How can I avoid DNS resolution failures with an Amazon EC2 Linux instance?
Last updated: 2022-08-15
I want to avoid DNS resolution failures with Amazon Elastic Compute Cloud (Amazon EC2) Linux instances? How can I do this?
To decrease CPU and network usage and avoid DNS resolution failures, apply a DNS cache.
When you use a DNS cache to query external DNS resources, the cache answers most of the recurring DNS queries locally without interacting with the DNS resolver over the network. Examples of external DNS resources that you can query include the following:
- Amazon Relational Database Service (Amazon RDS)
- Amazon ElastiCache
- Amazon Simple Storage Service (Amazon S3)
The following procedure applies to all versions of Amazon Linux. If you're using another distribution, select the documentation for your distribution from the following list:
- For Debian, see Local caching on the debian.org website.
- For Ubuntu, see Local DNS cache on the Ubuntu website.
- For RHEL, see How to configure DNS caching server with dnsmasq in RHEL on the Red Hat customer portal.
Set up a local DNS cache, using dnsmasq (a DHCP and cache DNS server). For an overview of dnsmasq, see the dnsmasq documentation.
1. Install the dnsmasq server by running the following command:
sudo yum install -y dnsmasq
2. Create a dedicated system user to run dnsmasq using the following commands:
sudo groupadd -r dnsmasq sudo useradd -r -g dnsmasq dnsmasq
Note: dnsmasq typically runs as the root user, but drops root privileges after startup by changing to another user (by default, the user is "nobody").
3. Create a copy of the dnsmasq.conf file using the following command:
sudo mv /etc/dnsmasq.conf /etc/dnsmasq.conf.orig
4. Open the configuration file using a text editor (for example, vim):
sudo vim /etc/dnsmasq.conf
5. Edit the /etc/dnsmasq.conf file so that it's similar to the following:
# Server Configuration listen-address=127.0.0.1 port=53 bind-interfaces user=dnsmasq group=dnsmasq pid-file=/var/run/dnsmasq.pid # Name resolution options resolv-file=/etc/resolv.dnsmasq cache-size=500 neg-ttl=60 domain-needed bogus-priv
sudo bash -c "echo 'nameserver 169.254.169.253' > /etc/resolv.dnsmasq"
Note: For more information about DNS server locations, see What is DHCP. Adjust the file /etc/resolv.dnsmasq to use the name server for that network in the following scenarios:
- You create an AMI from an instance with the dnsmasq cache to launch in another VPC with a different CIDR.
- You have a custom DNS server specified in your DHCP options.
7. Restart the dnsmasq server and set the service to start up on boot using the following commands:
Amazon Linux 1
sudo service dnsmasq restart sudo chkconfig dnsmasq on
Amazon Linux 2
sudo systemctl restart dnsmasq.service sudo systemctl enable dnsmasq.service
8. Verify that dnsmasq is working correctly using the dig command:
dig aws.amazon.com @127.0.0.1
If the response is similar to the following, then the dnsmasq cache is working correctly:
; <<>> DiG 9.8.2rc1-RedHat-9.8.2-0.62.rc1.56.amzn1 <<>> aws.amazon.com @127.0.0.1 ;; global options: +cmd ;; Got answer: ;; ->>HEADER<<- opcode: QUERY, status: NOERROR, id: 25122 ;; flags: qr rd ra; QUERY: 1, ANSWER: 1, AUTHORITY: 0, ADDITIONAL: 0 ;; QUESTION SECTION: ;aws.amazon.com. IN A ;; ANSWER SECTION: aws.amazon.com. 41 IN A 22.214.171.124 ;; Query time: 1 msec ;; SERVER: 127.0.0.1#53(127.0.0.1) ...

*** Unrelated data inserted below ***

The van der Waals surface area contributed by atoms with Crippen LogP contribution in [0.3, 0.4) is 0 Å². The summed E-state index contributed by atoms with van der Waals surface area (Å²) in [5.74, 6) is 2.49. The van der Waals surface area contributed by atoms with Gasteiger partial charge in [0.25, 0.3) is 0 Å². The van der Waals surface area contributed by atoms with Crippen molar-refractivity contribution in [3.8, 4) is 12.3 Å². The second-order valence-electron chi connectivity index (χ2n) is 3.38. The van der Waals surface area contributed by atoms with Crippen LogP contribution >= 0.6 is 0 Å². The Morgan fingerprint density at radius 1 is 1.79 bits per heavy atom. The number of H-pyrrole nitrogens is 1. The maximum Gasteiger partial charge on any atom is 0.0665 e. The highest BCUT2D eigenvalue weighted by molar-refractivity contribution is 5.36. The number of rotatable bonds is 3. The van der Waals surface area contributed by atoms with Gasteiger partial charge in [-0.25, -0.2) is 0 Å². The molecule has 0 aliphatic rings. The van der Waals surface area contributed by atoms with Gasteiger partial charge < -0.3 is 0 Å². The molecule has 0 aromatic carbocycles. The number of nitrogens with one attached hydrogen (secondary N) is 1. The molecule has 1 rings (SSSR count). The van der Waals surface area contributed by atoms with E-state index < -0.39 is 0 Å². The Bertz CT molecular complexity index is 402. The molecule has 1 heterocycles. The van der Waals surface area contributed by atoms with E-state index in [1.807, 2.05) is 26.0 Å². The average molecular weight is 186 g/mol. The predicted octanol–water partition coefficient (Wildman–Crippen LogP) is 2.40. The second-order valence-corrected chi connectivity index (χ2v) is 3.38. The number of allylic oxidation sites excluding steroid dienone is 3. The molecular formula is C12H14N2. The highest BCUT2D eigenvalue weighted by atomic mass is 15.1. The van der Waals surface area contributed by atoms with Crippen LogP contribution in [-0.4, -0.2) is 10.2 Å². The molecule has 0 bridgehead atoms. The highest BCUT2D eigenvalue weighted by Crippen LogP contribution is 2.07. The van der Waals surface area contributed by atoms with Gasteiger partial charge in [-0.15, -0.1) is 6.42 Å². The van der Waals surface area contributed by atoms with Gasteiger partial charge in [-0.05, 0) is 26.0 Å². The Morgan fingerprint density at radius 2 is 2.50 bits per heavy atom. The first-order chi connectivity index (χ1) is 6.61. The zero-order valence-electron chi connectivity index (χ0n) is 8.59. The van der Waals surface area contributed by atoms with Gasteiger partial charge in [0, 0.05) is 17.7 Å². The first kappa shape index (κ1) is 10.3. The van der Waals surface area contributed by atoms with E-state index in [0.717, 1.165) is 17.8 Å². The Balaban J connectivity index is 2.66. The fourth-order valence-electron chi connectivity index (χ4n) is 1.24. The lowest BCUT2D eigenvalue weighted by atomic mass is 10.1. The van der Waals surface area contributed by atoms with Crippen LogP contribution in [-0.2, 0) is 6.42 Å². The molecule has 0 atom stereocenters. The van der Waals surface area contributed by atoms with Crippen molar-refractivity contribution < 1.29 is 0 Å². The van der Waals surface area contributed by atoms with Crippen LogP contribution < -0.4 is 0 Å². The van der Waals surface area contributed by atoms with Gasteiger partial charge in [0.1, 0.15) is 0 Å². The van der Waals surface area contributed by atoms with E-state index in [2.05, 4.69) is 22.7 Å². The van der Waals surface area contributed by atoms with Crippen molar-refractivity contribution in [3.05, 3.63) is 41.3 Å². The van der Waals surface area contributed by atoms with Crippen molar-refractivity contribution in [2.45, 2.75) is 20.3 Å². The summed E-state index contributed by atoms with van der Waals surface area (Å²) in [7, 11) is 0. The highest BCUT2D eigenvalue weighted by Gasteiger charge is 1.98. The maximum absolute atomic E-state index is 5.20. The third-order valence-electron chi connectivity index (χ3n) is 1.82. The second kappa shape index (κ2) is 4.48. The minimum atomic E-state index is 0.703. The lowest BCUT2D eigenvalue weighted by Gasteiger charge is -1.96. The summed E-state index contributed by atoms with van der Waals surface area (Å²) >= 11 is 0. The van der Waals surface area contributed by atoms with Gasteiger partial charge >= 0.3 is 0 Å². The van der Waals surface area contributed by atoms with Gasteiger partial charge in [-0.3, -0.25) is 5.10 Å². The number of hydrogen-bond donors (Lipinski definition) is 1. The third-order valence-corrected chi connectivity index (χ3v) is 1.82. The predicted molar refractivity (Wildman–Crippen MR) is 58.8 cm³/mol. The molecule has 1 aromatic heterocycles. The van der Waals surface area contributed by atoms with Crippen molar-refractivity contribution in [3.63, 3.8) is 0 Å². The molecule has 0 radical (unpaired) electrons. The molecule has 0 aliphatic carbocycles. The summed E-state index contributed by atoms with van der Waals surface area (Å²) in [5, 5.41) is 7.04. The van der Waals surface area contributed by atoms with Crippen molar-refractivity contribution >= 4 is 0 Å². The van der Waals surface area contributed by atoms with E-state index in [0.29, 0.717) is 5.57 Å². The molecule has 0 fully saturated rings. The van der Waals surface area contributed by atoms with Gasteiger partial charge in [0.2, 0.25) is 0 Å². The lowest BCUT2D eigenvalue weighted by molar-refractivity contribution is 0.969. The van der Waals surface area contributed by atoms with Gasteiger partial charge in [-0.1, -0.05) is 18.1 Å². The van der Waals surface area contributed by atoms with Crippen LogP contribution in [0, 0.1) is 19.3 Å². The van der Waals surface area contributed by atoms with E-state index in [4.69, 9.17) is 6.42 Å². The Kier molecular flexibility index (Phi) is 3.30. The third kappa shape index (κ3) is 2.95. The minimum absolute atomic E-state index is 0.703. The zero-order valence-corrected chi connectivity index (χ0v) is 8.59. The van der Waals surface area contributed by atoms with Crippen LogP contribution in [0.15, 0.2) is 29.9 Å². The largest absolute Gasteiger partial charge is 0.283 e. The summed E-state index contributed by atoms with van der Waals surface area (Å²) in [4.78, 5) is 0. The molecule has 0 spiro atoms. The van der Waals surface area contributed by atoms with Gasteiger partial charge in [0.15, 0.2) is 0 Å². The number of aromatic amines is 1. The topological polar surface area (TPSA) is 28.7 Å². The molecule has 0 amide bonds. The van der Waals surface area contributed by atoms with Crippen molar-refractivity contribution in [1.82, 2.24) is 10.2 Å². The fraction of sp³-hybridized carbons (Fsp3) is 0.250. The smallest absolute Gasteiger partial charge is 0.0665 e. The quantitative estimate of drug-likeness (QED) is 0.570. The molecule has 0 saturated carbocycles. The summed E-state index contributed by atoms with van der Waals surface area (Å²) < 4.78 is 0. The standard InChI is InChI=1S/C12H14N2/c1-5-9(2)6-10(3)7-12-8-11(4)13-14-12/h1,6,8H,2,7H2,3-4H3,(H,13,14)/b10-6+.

9. Set the dnsmasq DNS cache as the default DNS resolver.
Note: You must suppress the default DNS resolver provided by DHCP by changing or creating the /etc/dhcp/dhclient.conf file. For more information, see My private Amazon EC2 instance is running Amazon Linux, Ubuntu, or RHEL. How do I assign a static DNS server to the EC2 instance that persists during reboot?
10. Configure the default DNS resolver as a fallback option by using the following commands:
sudo bash -c "echo 'supersede domain-name-servers 127.0.0.1, 169.254.169.253;' >> /etc/dhcp/dhclient.conf"
11. To apply the change, run the dhclient command, or reboot your instance:
To verify that your instance is using the DNS cache, run the dig command:
If the response indicates that the server replying to your DNS request is 127.0.0.1, then the DNS cache is working correctly:
; <<>> DiG 9.8.2rc1-RedHat-9.8.2-0.62.rc1.56.amzn1 <<>> aws.amazon.com ;; global options: +cmd ;; Got answer: ;; ->>HEADER<<- opcode: QUERY, status: NOERROR, id: 1028 ;; flags: qr rd ra; QUERY: 1, ANSWER: 1, AUTHORITY: 0, ADDITIONAL: 0 ;; QUESTION SECTION: ;aws.amazon.com. IN A ;; ANSWER SECTION: aws.amazon.com. 55 IN A 126.96.36.199 ;; Query time: 0 msec ;; SERVER: 127.0.0.1#53(127.0.0.1) <<<------- ...
You can use one of the following to automate the installation and configuration of dnsmasq as a DNS resolver on Amazon Linux:
If you want to automate the dnsmasq installation on other Linux distributions, you can use either file to make the necessary customization.
Both files can run on VPC instances because they use the Amazon DNS server alternative address of 169.254.169.253.
You can run either file at launch time by passing the contents of the file in the user data field. You can run the Bash script as a standalone script or with an AWS Systems Manager run command to perform the actions on an existing instance.
To run the Bash script as a standalone script:
1. Download the script on your instance and make it executable.
wget https://raw.githubusercontent.com/awslabs/aws-support-tools/master/EC2/AutomateDnsmasq/AutomateDnsmasq.sh chmod +x AutomateDnsmasq.sh
2. Run the following command as a root user or use sudo.